Losing the environment: the endowment effect and environmental discounting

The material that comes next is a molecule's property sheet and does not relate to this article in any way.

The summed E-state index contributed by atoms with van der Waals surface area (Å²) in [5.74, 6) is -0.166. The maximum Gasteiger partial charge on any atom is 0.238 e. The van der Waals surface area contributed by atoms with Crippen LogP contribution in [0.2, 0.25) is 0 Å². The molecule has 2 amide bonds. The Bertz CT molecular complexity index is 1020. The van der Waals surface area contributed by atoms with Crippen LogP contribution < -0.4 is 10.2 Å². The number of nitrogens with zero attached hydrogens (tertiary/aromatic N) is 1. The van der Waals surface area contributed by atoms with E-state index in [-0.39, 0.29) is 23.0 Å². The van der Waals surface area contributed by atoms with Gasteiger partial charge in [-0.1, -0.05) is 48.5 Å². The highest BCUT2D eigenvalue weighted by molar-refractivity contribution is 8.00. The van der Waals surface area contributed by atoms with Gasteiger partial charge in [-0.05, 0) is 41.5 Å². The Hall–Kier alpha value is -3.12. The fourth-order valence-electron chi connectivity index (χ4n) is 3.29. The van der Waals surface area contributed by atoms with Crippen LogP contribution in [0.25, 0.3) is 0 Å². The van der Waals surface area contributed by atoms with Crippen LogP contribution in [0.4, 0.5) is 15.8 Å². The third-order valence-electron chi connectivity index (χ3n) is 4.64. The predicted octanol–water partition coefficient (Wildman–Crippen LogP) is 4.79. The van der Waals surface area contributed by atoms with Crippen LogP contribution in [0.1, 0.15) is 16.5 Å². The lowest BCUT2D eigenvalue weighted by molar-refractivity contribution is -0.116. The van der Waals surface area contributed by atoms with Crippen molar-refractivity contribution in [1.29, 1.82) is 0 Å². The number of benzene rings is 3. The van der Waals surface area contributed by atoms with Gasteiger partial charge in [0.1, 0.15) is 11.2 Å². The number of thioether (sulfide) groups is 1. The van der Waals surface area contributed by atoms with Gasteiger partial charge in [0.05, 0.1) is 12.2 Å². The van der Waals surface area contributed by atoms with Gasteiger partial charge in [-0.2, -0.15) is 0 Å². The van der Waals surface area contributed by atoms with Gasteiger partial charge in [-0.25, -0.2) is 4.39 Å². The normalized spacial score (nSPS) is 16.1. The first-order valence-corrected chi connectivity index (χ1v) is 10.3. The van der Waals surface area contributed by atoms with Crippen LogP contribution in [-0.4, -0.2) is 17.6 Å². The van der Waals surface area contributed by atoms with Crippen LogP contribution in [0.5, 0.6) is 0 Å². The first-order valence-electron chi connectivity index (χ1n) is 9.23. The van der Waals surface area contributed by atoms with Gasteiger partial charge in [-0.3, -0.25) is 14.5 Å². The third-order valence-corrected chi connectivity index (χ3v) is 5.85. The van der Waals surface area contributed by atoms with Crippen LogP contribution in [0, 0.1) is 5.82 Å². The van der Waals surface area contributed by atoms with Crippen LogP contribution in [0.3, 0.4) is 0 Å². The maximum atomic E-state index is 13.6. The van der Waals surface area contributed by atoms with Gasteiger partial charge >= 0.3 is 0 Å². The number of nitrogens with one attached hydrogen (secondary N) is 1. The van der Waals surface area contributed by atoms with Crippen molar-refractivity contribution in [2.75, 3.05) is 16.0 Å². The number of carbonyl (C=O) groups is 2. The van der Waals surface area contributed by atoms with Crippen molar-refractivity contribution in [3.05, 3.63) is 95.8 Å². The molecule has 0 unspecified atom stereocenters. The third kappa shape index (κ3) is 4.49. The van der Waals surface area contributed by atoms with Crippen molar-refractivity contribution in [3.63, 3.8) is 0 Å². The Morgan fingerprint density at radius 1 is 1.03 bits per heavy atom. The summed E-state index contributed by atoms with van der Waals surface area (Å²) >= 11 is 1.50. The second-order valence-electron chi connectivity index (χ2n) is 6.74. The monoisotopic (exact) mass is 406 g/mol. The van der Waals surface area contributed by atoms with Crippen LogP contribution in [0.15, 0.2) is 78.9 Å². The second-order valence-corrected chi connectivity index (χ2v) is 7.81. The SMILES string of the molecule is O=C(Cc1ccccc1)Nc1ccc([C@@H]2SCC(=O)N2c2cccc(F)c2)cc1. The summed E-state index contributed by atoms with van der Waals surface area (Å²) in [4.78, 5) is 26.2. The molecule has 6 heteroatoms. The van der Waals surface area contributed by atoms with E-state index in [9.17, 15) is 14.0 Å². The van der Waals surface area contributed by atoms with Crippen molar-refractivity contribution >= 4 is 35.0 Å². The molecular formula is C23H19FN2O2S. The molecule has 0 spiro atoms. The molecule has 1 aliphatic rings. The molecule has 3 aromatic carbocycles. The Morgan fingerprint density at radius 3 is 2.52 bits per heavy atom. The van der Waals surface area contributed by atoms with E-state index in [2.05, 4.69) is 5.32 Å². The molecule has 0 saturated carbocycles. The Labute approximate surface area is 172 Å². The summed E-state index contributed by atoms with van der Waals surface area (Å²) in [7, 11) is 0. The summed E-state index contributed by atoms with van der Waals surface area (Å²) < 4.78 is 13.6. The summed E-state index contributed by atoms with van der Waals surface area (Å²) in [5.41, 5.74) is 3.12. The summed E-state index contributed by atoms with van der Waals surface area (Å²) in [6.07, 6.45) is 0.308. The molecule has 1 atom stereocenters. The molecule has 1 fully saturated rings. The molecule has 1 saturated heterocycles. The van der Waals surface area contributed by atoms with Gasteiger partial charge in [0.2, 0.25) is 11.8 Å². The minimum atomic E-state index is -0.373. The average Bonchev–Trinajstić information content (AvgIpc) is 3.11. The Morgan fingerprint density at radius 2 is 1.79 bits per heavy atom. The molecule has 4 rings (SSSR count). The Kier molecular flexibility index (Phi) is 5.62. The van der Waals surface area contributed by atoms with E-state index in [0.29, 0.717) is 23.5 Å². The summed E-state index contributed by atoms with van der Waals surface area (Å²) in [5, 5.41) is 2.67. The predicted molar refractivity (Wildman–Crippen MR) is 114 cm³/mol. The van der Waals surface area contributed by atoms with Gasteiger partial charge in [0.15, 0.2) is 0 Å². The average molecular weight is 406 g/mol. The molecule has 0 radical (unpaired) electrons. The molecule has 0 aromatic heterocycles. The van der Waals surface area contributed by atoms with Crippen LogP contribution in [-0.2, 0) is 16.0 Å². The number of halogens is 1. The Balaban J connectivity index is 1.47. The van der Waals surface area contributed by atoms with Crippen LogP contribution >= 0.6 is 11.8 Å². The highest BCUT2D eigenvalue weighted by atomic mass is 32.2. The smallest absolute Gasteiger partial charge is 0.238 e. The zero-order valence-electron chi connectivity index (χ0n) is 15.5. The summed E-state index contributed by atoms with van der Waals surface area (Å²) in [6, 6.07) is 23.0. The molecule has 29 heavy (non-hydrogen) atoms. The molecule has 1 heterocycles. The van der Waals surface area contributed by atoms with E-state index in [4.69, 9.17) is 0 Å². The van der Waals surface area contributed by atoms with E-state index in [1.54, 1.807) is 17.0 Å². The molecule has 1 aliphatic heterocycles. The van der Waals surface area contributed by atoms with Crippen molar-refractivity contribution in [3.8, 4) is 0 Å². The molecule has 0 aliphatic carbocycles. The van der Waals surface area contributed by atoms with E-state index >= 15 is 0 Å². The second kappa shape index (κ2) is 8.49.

It has recently been shown that, when discounting future improvements in the environment, relative prices matter. However, we argue relative prices are not the whole story. Not only is the environment a consumption good in its own right, with a corresponding environmental discount rate that depends on relative scarcity, it also matters that we tend to be losing it. That is, there is a considerable body of evidence from behavioural economics and stated-preference valuation showing that we are loss-averse, even in riskless choice settings. Therefore in this paper we introduce reference dependence and loss aversion – the endowment effect – to a model where welfare depends on consumption of a produced good and of environmental quality. We show that the endowment effect modifies the discount rate by introducing (i) an instantaneous endowment effect and (ii) a reference-level effect. Moreover we show that, when environmental quality is strictly decreasing, these two effects mostly combine to dampen our usual preference to smooth consumption over time – perhaps surprisingly, the endowment effect increases the environmental discount rate on these paths. In addition, on non-monotonic paths the endowment effect can give rise to substantial discontinuities in the discount rate.